Hillsborough activists organize to advocate for mass transit listen01/29/13 Ella Wind
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Pinellas County transit leaders recently sent a referendum for the 2014 ballot to county commissioners for a sales tax to fund light rail. Community leaders and activists from Hillsborough County met in downtown Tampa yesterday to plan a movement for mass transit in their county.
Thirty local activists and representatives from unions, environmental groups, city administration and others met to begin a plan for a political movement to demand that Hillsborough move forward with planning a more effective mass transit system. Phil Compton from the Sierra Club said the group hoped to build momentum based on Pinellas' referendum.
“This is a great first step, springboarding off the victory that we had in Pinellas County last week, where they're moving forward with their transit referendum. It would be really great if Hillsborough County could also put this on the ballot and let voters choose to have the kind of choices that Pinellas County looks like they're going to have.”
Previous movements for mass transit haven’t been very successful. City Council member Mary Mulhern Club was optimistic that this time would be different than before.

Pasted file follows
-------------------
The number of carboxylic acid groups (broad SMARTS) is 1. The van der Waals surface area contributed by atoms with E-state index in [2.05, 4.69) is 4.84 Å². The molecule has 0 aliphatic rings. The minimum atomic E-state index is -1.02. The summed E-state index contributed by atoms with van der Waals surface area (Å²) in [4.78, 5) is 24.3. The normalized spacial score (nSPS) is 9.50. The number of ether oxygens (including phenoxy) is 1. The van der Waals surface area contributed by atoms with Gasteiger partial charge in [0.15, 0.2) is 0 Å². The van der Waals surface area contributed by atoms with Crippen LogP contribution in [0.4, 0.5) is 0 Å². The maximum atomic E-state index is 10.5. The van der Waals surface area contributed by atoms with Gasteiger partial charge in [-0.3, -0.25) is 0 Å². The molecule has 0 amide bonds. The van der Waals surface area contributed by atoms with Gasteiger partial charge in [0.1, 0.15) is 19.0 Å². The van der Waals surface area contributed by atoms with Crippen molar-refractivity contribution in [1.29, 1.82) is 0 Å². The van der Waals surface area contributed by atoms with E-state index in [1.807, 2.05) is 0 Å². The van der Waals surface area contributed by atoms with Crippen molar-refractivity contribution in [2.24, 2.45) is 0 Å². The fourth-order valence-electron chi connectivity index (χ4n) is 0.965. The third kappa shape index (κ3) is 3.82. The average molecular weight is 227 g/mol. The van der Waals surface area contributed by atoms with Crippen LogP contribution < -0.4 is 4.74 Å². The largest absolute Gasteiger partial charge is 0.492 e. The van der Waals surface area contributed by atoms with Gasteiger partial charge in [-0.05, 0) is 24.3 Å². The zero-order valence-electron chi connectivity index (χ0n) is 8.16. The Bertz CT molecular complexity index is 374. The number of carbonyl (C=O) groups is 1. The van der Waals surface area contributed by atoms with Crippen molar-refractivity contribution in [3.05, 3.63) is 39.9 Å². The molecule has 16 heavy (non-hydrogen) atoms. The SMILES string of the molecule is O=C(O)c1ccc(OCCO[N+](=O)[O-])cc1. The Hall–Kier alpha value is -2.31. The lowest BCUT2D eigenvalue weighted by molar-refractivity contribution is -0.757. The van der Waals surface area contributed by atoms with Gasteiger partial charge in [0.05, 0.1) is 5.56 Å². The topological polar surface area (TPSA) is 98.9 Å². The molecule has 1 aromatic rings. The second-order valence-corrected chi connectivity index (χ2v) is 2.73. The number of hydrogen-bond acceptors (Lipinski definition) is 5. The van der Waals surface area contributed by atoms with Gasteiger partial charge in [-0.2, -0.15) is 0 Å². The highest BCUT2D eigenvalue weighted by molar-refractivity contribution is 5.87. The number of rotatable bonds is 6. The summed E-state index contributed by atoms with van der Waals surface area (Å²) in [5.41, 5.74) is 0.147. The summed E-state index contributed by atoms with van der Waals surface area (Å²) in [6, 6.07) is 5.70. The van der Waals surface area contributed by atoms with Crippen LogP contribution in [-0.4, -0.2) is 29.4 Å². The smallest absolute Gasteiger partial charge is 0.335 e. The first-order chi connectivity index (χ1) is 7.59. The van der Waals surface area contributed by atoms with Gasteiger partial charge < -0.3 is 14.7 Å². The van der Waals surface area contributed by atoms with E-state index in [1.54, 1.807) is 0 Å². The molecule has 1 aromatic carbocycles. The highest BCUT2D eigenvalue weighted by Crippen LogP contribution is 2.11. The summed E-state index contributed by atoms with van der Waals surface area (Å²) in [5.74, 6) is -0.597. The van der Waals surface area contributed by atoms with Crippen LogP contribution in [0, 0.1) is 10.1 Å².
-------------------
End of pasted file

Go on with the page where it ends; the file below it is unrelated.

“We had our disappointments in 2010, but there's this great, young, grassroots movement to revisit and bring transit to Tampa.”
Attendees cited the importance of building a highly inclusive coalition to advocate for mass transit. Compton believes the cause will draw a wide range of supporters.
“I think there's a lot of momentum. I think there’s a real consensus that's developed in the community that no matter where you live, no matter how you get around now, there's something in it for you. It’s not just democrats. It’s Republicans, it’s business, it’s labor groups, it's everyone.”
The meeting drew several young people and college students from around the Tampa Bay area. Laila Abdelaziz is a student at the University of South Florida. She said that building mass transit through Temple Terrace would provide benefits to the university.
"It's a really easy solution for many problems that I think USF is dealing with, in terms of parking garages and there's always a lots of chaos on campus with traffic.”
The next planning meeting will be February 25 at 6 p.m. at the John Germany library.